Eating a Mediterranean diet in your 30s, 40s and 50s will prime your body to be fit and mobile in old age, a study has found.
Researchers looked at the diets of 969 British men and women whose lifestyles had been monitored since they were born in March 1946.
At four points in their adult lives, starting at the age of 36, their eating habits were compared with standard measures of mobility and fitness when they were in their 60s.
People who ate more fruit, vegetables and wholegrain cereals – akin to the Mediterranean diet – fared far better in physical tests than those who ate highly processed foods – as one would on a Western diet.
Researchers at the University of Southampton tracked the diets of 969 men and women from their 30s into their late 60s. They found those on a Mediterranean diet were more mobile later
Lead scientist Professor Sian Robinson, from the University of Southampton, said: ‘Improving the quality of your diet can have a beneficial effect on health whatever your age.
‘However, this study suggests that making good dietary choices throughout adulthood – by cutting down on highly processed foods and incorporating more fruit, vegetables and whole grains into your diet – can have a significant beneficial effect on strength and physical performance later in life, helping to ensure a much healthier old age.’
The Western diet is loosely defined as one full of fatty and sugary foods, such as burgers, fries and soda.
People often eat foods that are high in saturated fats, red meats, ’empty’ carbohydrates, and greasy food.
They have a lower-than-advised intake of wholegrains, seafood, lean proteins and fresh vegetables.
The diet has been linked to things such as hypertension, heart disease, diabetes, obesity, colorectal cancer and dementia – and has been credited with increasing the rates of all these diseases in the Western world.
Meanwhile, the Mediterranean diet has long been tied to longevity and good physical health. The diet is rich in omega-3s from olive oil and fish, antioxidants from legumes, anti-inflammatory properties in fruit, and fiber in wholegrains.
All of those major food groups have been shown to reduce the risk of neurodegenerative diseases, such as dementia, for a number of reasons.
The first reason is to do with inflammation of the arteries: it is believed that lower inflammation in the body reduces plaque build-up and inflammation in the brain, and keeps a healthy flow of oxygen moving through the body and brain.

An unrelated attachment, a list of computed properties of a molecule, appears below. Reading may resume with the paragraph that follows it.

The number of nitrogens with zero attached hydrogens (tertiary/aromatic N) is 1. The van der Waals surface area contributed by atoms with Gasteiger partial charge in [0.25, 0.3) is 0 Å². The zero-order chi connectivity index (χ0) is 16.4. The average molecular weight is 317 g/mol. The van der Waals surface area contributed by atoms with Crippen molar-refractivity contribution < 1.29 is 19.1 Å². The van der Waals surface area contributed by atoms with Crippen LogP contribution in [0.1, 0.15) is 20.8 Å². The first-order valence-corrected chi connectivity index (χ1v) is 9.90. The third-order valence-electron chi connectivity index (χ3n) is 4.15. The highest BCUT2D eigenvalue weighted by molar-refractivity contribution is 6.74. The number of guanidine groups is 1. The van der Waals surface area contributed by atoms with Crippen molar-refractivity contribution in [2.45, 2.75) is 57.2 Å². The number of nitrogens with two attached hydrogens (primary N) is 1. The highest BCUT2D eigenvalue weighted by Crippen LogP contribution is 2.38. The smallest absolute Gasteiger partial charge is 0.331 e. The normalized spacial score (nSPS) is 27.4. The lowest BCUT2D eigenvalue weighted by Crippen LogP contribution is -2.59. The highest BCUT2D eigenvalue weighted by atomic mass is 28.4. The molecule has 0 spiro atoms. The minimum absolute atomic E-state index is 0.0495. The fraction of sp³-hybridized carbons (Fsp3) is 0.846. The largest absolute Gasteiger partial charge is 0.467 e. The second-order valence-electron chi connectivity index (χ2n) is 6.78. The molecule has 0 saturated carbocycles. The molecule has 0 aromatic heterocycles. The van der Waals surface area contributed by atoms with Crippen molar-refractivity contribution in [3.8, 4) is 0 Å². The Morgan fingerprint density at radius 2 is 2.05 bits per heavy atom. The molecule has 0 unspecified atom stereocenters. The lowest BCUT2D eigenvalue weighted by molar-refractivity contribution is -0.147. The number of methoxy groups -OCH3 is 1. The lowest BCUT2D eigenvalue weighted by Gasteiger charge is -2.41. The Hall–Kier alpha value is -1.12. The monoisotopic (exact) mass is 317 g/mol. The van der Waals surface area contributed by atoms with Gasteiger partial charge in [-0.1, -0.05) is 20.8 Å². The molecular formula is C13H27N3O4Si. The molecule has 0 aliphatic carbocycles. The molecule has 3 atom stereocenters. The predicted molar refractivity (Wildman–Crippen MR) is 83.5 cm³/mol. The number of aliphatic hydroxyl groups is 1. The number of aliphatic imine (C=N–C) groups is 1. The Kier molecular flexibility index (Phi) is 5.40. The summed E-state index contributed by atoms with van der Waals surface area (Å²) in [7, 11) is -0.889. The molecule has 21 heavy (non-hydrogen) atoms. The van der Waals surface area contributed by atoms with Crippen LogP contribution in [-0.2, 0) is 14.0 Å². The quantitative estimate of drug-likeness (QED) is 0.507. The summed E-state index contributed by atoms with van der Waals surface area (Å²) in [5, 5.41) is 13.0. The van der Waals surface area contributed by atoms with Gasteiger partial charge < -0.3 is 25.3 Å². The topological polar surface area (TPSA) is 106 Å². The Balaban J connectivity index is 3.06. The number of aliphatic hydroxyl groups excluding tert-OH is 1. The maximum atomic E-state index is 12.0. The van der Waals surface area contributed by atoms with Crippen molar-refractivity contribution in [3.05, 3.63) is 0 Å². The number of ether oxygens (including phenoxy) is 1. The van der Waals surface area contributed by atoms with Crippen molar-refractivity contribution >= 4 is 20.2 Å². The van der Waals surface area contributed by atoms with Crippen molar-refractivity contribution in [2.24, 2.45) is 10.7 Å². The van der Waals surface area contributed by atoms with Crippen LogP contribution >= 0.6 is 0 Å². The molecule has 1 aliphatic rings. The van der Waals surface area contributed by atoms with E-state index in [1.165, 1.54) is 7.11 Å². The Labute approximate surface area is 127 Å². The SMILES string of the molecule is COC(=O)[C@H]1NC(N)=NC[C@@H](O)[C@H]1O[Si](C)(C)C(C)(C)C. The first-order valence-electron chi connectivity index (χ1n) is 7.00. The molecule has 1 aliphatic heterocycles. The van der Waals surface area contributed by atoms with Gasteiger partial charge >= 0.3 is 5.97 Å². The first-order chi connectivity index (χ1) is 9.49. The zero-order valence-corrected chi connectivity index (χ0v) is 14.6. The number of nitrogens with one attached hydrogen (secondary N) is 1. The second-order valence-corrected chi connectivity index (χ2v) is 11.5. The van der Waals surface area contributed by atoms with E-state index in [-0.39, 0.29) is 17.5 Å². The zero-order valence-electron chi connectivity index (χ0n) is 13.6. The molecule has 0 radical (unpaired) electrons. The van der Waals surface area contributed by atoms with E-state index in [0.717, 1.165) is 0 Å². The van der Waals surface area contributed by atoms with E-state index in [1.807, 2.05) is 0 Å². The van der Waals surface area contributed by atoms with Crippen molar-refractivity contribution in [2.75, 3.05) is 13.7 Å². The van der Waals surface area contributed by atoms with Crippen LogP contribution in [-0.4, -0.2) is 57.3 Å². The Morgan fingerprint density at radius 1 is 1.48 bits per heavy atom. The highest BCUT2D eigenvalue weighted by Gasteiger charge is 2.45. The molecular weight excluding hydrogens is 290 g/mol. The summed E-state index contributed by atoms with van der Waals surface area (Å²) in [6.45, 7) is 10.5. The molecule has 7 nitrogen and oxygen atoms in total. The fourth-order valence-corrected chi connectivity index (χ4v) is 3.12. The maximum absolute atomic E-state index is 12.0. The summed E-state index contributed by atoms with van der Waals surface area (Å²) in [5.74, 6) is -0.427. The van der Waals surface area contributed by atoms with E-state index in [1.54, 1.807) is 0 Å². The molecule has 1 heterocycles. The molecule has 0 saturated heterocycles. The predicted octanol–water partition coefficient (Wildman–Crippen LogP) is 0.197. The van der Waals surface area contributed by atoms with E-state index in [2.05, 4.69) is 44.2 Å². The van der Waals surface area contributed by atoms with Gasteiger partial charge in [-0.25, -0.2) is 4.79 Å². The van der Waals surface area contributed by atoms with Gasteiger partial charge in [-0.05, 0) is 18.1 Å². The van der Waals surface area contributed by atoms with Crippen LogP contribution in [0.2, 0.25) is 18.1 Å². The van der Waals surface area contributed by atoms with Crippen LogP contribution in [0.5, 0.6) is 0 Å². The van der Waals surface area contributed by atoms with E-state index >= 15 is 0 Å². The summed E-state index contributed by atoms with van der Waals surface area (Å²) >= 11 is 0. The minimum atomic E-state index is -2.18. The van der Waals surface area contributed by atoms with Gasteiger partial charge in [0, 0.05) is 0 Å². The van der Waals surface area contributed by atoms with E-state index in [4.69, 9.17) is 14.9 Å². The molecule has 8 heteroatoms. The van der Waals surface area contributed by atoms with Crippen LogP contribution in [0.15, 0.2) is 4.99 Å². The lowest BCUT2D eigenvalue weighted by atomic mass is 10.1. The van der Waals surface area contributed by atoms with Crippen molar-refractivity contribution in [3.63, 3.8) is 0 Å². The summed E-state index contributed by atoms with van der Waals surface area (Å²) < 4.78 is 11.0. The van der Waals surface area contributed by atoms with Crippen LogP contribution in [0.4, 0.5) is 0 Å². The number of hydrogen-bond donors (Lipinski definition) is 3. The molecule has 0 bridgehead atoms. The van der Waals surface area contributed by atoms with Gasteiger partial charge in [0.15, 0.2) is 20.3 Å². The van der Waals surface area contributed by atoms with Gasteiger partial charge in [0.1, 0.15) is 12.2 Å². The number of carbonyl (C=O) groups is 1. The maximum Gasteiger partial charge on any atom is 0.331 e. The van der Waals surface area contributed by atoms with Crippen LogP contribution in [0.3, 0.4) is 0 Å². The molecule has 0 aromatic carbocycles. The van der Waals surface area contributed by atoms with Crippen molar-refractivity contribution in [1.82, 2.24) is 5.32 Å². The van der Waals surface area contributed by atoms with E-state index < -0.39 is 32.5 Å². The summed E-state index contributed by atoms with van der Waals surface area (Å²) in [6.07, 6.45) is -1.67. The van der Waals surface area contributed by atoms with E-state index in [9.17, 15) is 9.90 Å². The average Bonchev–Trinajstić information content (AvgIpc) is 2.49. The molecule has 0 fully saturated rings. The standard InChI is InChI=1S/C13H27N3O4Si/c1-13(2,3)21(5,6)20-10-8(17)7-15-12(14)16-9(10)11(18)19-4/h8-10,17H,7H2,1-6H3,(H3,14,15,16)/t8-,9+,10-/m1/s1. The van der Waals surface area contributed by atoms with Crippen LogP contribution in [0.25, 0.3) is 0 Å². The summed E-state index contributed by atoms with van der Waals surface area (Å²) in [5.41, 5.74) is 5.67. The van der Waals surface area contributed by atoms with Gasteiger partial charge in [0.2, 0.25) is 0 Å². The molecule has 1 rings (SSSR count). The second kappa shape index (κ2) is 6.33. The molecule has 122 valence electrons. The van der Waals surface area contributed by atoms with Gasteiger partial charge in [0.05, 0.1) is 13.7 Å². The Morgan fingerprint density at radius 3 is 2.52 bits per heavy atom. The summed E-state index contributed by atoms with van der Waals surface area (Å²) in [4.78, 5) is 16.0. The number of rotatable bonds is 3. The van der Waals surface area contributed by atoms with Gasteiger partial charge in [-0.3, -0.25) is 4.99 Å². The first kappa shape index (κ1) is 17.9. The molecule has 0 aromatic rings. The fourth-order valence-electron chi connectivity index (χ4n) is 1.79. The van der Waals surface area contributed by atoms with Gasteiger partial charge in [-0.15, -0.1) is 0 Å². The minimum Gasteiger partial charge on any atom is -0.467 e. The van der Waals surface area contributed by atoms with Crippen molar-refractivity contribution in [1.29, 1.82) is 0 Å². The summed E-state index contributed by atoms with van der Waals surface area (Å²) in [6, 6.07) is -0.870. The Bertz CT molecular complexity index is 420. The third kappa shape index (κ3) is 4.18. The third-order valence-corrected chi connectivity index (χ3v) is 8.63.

The second reason relates to gut health: increasingly, we are seeing evidence that our gut health influences all aspects of our body – from our brains to our muscles. This study adds to that mounting evidence.
Three fitness tests were employed that involved rising from a chair, ‘up-and-go’ standing and walking, and balance.
Compared with those who had eaten a poorer diet all their adult lives, healthy-eating participants performed better in each test.
There was also evidence of enhanced performance in two measures, chair rise speed and standing balance time, among participants whose diets had improved across adulthood.
Professor Cyrus Cooper, director of the Medical Research Council Lifecourse Epidemiology Unit (LEU) at the University of Southampton, said: ‘The link between dietary patterns and frailty in older people will open the door to effective interventions against the age-related decline in musculoskeletal function which is such a growing cause of disability in ageing populations worldwide.’
For the chair rise test, researchers timed how long it took for a participant to stand up and sit down again 10 times in a row.
The up-and-go test involved rising from a chair, walking three metres at normal pace, returning to the chair, and sitting down.
To test balance, the scientists recorded how long a participant could stand on one leg with eyes closed.
The findings appear in The Journals of Gerontology: Series A.